4. 4. European Journal of Business and Management www.iiste.org ISSN 2222-1905 (Paper) ISSN 2222-2839 (Online) Vol.5, No.16, 2013 160 closing, in either of the definitions of asset they are value at historical cost which are irrelevant with regard to future decision making in management accounting. This defect renders the overall result a negation of the concept of true and fair value in information provided through ratio analysis. Hence, informed decisions cannot be reached by users who depend on them. c. Solvency or stability ratios:- These ratios assess what percentage of total funds used to finance operations is generated from outside sources, to determine the stability of a company. Rose et-al (2001) said “long- term solvency ratios are intended to address a firm’s long- run ability to meet its obligations or more generally its financial leverage.” Debenture holders and financial institutions are more concerned with a company’s long term financial strength. The ability of the company to meet the interest cost and repayment schedule associated with its long-term obligations (ICAN 2010), while King et al (2001) said long-term solvency ratios help decision makers to evaluate an entity’s ability to meet its obligations in a timely manner. ICAN (2006) posited that these ratios are used to ascertain the long-term financial performance of a company hence the usage of the terms financial leverage or capital structure. They are used to determine the manner in which funds provided by shareholders and debenture holders are mixed up in order to finance the assets of the company and to determine the financial risks and a company’s competence to engage debts to the shareholders benefit. All solvency ratios are defined on the basis on Assets, which suffers from the inadequacies of historical cost measurements hence the definition affects the reliability of the result in decision making process by financial information analysts. d. Investment ratios:- These ratios are of interest to shareholders and providers of long- term loan fund in indicating how financially healthy the company is. The ability of a business to survive depends on its capability to attract additional equity capital when required. Major factors in this assessment of capacity are the relationship between the earning available for ordinary shareholders and the other attributes of the ordinary shares. The main problem in these ratios is that they are all based on profit after tax and dividend or interest. The measurement of profit is distorted by the valuation of cost of goods sold which gives an irrelevant and unrealistic value of profit from operating activities with the notional concept of depreciation written off, and opening/closing stock valuation at gross profit. The significance of this distortion in profit definition informs the redetermination of the concept by the relevant tax authorities and cases of amalgamation and absorption issues leading to revaluation of stock when necessary. 1.3 Material and methods Data for the study was generated through self-administered questionnaires. Out of a total 190 questionnaires administered to Management Staff of Banks, Stock Brokers and CEO’s of companies in Delta, Bayelsa and Rivers States in the Southern part of Nigeria, 172 were retrieved. The questionnaire had three sections; the first section was related to demographic information about the respondents, the second section was made up of a list of propositions (or six statements) on the relationship between the method of asset valuation and truthfulness of financial statements, while the third had six statements on the relationship between the method of asset evaluation and reliability of accounting ratios. The measurement instrument of the statements was a five point Likert type scale anchored on strongly disagreed (1) to strongly agreed (5). Excel software was used to transform the variables in to a format suitable for analysis, after which the Statistical Package for Social Sciences (SPSS) was used to analyze the data. The results obtained from the rating were analyzed using Spearman rank order correlation coefficient (r) and z test, to test the hypotheses of the study, because the data generated was measured on ordinal scale. Decision criteria Reject H0 at 99% level of confidence (∞-0.01) if the computed value of r1 is greater than critical value of r1 otherwise accept H1 at 95% level of confidence. 1.4 Results The results obtained from the test of the hypotheses of the study are as follows. Hypothesis I: There is no significant relationship between the method of asset valuation and the truthfulness of financial statements. Insert table 1 Table 1 shows the results of Spearman rank order correlation co-efficient on the effect of the method of asset valuation and truthfulness of financial statements. The Spearman correlation on the above relationship is 0.302 with p= 0.000, implying that the method of asset valuation and truthfulness of financial statements is statistically correlated at an acceptable level of significance. The result agrees with Kiabel (2011) conclusion about historical accounting model that it does not fairly portray a truthful financial position of a company in the published financial statements which informed the reason why Ahmed (2002) favored revaluation accounting to historical cost model in asset valuation.
  5. 5. European Journal of Business and Management www.iiste.org ISSN 2222-1905 (Paper) ISSN 2222-2839 (Online) Vol.5, No.16, 2013 161 Hypothesis2: There is no significant relationship between the method of asset valuation and the reliability on accounting ratios in decision making. Insert table 2 Table 2 shows the Spearman rank order correlation coefficient on the effect of the method of asset evaluation and the reliability on accounting ratio in decision making to be 0.296 with p=0.000, implying a statistically significant correlation. This agrees with conclusion provided by Jennings (2004), ICAN (2006) & Popoola (2009), that the primary limitation of ratio analysis is the use of historical (sunk) cost in making future investment or financing decisions. Such methods of valuation do not guarantee the transparency and accountability expected to be inducted into financial statements. The overall result shows that for financial statements to be relevant, reliable, accountable and transparent, and to satisfy primary user objectives, the method of measurement of asset most be based on current relevant indices and not past historical sunk figures which gives only a retrospective view of the position of a firm. This cannot be properly applied to the current dynamic social-economic situation in a globalized and technology driven world economy that believes in real time processing of information for decision making. 1.5 Conclusion and recommendations. This paper provides a view of contrasts between historical cost model and revaluation model as provided by IAS 16, 36, 38 and SAS 3 and 4, on the valuation of fixed assets. A practical attempt was made to see the specific limitations the use of historical cost model had on several classes of ratio analysis and the defective decisions they may make. To restore investors’ confidence on ratio analysis in decision making, it is appropriate to do all that is necessary to adjust the financial statements with revaluation model before using such items of asset. 1.6 Acknowledgments The authors wish to thank the managers of GTB Bank, Cash Craft, First Bank, (in the three States) for their input, Micro Credit Office, Niger Delta Sea Food Company, & Enakidos all in Yenagoa, Bayelsa State for providing the relevant information for the study and responding to the questionnaires. References Adebola, J.O, (2005). Fundamentals of Financial Accounting, Lagos, EI.Toba Ventures Limited. Ahmed, R. (2002). Accounting Theory, 4Th ED. Bedford Row, London, Thompsonlearning. http://www.thomsonlearning.co.uk Ajileye J. O. (2002). Accounting for Business combination, Reconstruction and Dissolution. Lagos, Hadley press. Appah, E. (2010). Internal Control System and Optimization Goal of Business Enterprises. Journal of Economic Development, 9(1-2):36-45 Appah, E. and Oyadonghan, J.K. (2011). Role Theory And The Concept Of Audit Expectation Gap In South – South Nigeria. Current Research Journal of Social Sciences 3(6): 445-452 www.maxwellssci.com. David A., Berth M.E and Kasiznik, R. (1999). Revaluation of Fixed Assets and Future Performance: Evidence from UK. Journal of Accounting and Economics, Vol 26. Issue 1-3, pg 149-178. Deloitte (2012). Revaluation Accounting, UK, Deloitte Global Services. www.iasphus-com/standards/ias/6.htm (retrieved 18th march 2012.) Elegido, J.M. (2004). Fundamental of Business Ethics: A Developing Nation Perspective. Ibadan, Spectrum Books Limited. Foster, G. (2004). Financial Statement Analysis, India; Prentice Hall Hartbert E.W. (2005). The Relevance of Financial Derivative for Nigerian Capital Market. The Official Journal of Chartered Institute of Stock Brokers, Vol. 6 No. 1 pg 3-14. Jan/March. Horgren. C.T. (2004). Cost Accounting: A Management Emphasis, New York, Prentice Hall Incorporated. ICAN (2006). Study Pack on Management Accounting, Lagos. V1 Publishers ICAN (2009). Study Pack on Financial Accounting. Lagos. V1 Publishers ICAN (2010). Study Pack on Financial Reporting and Ethics. Lagos. VI Publishers Ihendinihu, U.J. (2006). Intermediate Financial Accounting, Lagos, Cute Edge Publishers. IASB (2005). International Financial Reporting Standards, London; IFRS Jennings A.R. (2001). Financial Accounting, London; DP publications. Kiabel, B.D. (2011). Accounting Principles, Port-Harcourt, Mgboa Printing Press. Kieso D.E. and Weygandt J. J. (1992). Intermediate Accounting, (7th ED) New York; John Wiley and Sons Inc. King T.E., Lembke V. C. and Smith, J. H. (2001). Financial Accounting, A Decision Making Approach, (2nd ed), New York. John Wiley and Sons Inc McEnroe, J. E. and Marten, C. (2001). Auditors and Investors Perception of the Expectation Gap, Accounting Horizons, 15(4) 345-358 Ojuiko, K. (2004). Investment Decision, Evaluation of Projects and Securities. Association of Bankers Seminar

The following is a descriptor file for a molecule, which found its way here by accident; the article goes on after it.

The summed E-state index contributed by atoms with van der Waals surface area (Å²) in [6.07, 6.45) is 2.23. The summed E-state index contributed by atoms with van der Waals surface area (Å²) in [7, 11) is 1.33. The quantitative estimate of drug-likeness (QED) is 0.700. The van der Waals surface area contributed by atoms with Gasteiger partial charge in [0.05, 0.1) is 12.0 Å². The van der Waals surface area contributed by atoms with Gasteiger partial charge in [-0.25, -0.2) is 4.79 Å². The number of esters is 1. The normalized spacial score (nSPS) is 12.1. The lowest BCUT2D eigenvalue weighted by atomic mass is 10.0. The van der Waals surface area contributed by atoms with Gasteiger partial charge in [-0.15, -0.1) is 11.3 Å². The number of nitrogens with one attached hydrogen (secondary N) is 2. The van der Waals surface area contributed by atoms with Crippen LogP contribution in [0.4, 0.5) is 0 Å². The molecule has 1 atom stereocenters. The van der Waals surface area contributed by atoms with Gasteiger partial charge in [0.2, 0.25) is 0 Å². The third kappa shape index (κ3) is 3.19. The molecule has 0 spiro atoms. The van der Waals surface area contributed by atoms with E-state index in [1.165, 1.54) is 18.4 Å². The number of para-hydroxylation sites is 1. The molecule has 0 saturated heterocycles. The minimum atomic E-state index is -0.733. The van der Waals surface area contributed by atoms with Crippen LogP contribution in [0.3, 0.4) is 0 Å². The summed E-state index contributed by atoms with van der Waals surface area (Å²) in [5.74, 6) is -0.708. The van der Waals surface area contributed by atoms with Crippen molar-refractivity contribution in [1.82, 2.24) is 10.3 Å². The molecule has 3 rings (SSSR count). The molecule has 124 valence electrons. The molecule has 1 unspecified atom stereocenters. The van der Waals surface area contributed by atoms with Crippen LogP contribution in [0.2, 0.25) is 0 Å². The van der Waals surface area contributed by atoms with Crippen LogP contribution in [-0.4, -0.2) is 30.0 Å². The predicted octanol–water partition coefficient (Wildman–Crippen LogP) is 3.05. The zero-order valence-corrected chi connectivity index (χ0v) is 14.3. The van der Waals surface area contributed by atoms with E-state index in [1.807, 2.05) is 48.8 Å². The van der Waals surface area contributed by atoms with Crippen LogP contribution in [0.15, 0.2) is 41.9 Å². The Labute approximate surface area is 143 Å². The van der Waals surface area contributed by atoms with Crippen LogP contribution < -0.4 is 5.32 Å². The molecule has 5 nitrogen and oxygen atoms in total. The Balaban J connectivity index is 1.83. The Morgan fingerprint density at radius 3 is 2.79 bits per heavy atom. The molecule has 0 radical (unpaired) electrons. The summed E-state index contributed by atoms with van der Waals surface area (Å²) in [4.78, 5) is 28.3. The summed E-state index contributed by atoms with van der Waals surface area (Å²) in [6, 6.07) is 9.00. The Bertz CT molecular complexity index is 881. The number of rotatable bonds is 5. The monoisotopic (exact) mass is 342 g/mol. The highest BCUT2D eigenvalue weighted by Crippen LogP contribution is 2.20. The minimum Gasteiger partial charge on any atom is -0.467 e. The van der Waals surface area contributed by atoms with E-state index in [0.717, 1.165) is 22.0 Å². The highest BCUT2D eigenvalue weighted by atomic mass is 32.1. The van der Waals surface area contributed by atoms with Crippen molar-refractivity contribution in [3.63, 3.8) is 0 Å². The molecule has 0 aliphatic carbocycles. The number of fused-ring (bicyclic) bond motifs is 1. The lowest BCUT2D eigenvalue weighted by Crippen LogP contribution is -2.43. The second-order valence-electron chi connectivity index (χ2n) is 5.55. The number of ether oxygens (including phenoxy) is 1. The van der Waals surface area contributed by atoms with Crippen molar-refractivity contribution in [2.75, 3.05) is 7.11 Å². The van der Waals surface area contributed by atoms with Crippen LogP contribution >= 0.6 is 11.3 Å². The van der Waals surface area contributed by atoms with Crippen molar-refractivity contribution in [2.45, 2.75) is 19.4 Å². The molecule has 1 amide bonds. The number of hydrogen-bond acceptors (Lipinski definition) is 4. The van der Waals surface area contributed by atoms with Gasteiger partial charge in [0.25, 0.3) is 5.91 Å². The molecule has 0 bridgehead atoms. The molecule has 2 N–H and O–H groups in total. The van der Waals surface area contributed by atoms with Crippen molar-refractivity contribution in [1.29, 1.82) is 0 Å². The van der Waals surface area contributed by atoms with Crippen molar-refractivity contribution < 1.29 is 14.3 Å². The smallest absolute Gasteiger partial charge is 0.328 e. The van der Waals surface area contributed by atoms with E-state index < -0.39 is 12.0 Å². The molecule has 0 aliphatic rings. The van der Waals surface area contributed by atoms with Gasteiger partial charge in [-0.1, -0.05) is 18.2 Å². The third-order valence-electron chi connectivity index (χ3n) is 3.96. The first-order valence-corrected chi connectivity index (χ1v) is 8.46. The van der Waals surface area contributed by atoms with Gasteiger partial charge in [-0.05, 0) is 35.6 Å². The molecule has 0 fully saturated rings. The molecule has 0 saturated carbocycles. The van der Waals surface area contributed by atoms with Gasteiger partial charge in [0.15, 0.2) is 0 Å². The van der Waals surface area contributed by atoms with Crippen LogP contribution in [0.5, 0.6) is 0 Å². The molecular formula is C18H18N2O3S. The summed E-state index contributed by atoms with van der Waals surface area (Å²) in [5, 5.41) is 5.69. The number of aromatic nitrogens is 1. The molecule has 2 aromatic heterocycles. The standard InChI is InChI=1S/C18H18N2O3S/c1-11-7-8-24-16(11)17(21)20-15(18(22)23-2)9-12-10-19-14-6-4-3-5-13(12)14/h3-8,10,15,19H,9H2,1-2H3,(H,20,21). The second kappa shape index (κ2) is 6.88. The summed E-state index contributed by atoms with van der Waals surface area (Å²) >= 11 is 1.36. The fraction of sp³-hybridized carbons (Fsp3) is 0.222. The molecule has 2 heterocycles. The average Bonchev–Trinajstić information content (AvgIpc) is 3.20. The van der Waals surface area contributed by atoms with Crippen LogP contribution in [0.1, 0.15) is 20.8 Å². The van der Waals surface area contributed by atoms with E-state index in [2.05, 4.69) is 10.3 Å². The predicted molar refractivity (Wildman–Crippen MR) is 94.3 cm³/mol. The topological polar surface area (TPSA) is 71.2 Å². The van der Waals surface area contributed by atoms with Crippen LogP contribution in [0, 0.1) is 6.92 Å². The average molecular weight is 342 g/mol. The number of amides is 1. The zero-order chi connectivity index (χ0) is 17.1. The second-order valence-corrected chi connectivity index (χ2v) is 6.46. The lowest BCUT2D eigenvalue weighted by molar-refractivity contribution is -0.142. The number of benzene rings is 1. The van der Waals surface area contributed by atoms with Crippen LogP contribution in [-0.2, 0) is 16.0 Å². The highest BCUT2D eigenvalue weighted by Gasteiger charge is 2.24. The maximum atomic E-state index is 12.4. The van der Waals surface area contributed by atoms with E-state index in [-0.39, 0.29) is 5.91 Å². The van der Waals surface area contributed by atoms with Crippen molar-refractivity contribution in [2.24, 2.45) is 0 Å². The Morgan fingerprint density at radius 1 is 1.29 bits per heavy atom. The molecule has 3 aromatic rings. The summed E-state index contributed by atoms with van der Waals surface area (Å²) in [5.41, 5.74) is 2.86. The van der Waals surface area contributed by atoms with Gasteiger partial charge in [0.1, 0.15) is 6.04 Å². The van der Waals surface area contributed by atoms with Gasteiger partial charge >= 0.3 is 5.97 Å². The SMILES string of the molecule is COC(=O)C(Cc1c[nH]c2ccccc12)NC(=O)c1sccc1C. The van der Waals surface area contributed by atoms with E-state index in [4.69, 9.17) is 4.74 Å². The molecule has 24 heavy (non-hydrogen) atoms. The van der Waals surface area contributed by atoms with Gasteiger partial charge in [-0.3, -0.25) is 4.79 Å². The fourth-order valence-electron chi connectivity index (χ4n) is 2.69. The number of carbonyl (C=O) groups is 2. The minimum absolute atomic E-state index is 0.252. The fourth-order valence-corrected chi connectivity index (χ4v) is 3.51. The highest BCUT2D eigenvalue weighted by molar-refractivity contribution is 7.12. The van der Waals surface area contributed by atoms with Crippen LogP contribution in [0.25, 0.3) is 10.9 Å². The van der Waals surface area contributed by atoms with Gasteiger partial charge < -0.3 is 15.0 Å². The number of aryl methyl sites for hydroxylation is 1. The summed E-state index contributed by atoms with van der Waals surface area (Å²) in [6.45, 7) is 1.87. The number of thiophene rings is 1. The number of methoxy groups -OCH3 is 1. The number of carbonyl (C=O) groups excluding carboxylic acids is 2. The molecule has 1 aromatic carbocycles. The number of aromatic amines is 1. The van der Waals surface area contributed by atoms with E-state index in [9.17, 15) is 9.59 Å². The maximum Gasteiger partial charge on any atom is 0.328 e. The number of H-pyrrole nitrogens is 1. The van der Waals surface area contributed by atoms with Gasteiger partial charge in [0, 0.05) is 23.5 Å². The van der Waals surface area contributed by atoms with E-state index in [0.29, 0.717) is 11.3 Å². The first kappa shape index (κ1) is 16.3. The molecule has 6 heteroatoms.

6. 6. European Journal of Business and Management www.iiste.org ISSN 2222-1905 (Paper) ISSN 2222-2839 (Online) Vol.5, No.16, 2013 162 Paper, Owerri, Peace Enterprises Ltd. Osisioma, B. (2001). Fine Turning Corporate Reporting Practice: A Task for the Accounting Professional. A paper presented during the 2001 MCPD Programme of the National Accountants of Nigeria (ANAN). Paul, D. (2003). Revaluation Accounting, www.accountingweb.co.uk/anyanswer/…(Retrieved 9th march 2012.) Popoola, T. (2009). Accountability, Transparency and Value for Money Audit, A paper presented at the Institute of Policy and Strategic Studies, Kuru, Jos. Robert O.1. (2005). Financial Accounting Made Simple, Lagos, ROl publishers. Ross A. S., Westerfield, W. R., and Jordan, B. D. (2001). Essentials of Corporate Finance (3rd edition), New York, McGraw-Hill Press, Custom Publishers. Salehi, M., Manasoury, A. and Azary, Z. (2009). Audit Independence and Expectation Gap: Empirical Evidence from Iran. International Journal of Economics and Finance, 1 (1) 165-174. Shamsuddeen U. (1999) Industrial financing the role of banks; Nigerian financial review. Vol 8 NO 2. June. Pp. 6-12 Spiceland J. D, Sepe J.F., Tomassini L. A. (2001). Intermediate Accounting 2nd ED. Mcgraw-Hill Irwin. Table 1. Method of asset valuation and truthfulness of financial statements Statistical method of valuation Truthfulness Spearman rho method valuation 1.00 0.302* correlation coefficient sig (2tailed) -- 0.00 N 172.0 172.0 Truthful fin statement cor. Coef. 0.302* 1.00 Sig (2tailed) 0.000 ---- N 172.0 172.0 *Correlation is significant at the 0.01 level (2tailed), researchers field word 2012 Table 2. Method of asset valuation and reliability of accounting ratios for decision making Statistical method of valuation reliability Spearman rho method valuation 1.000 0.296* Correlation coefficient sig (2tailed) -- 0.000 N 172.0 172.0 Reliability of ratios cor. Coef. 0.296* 1.000 Sig (2tailed) 0.000 ---- N 172.0 172.0 *Correlation is significant at the 0.01 level (2tailed) researchers’ field word 2012.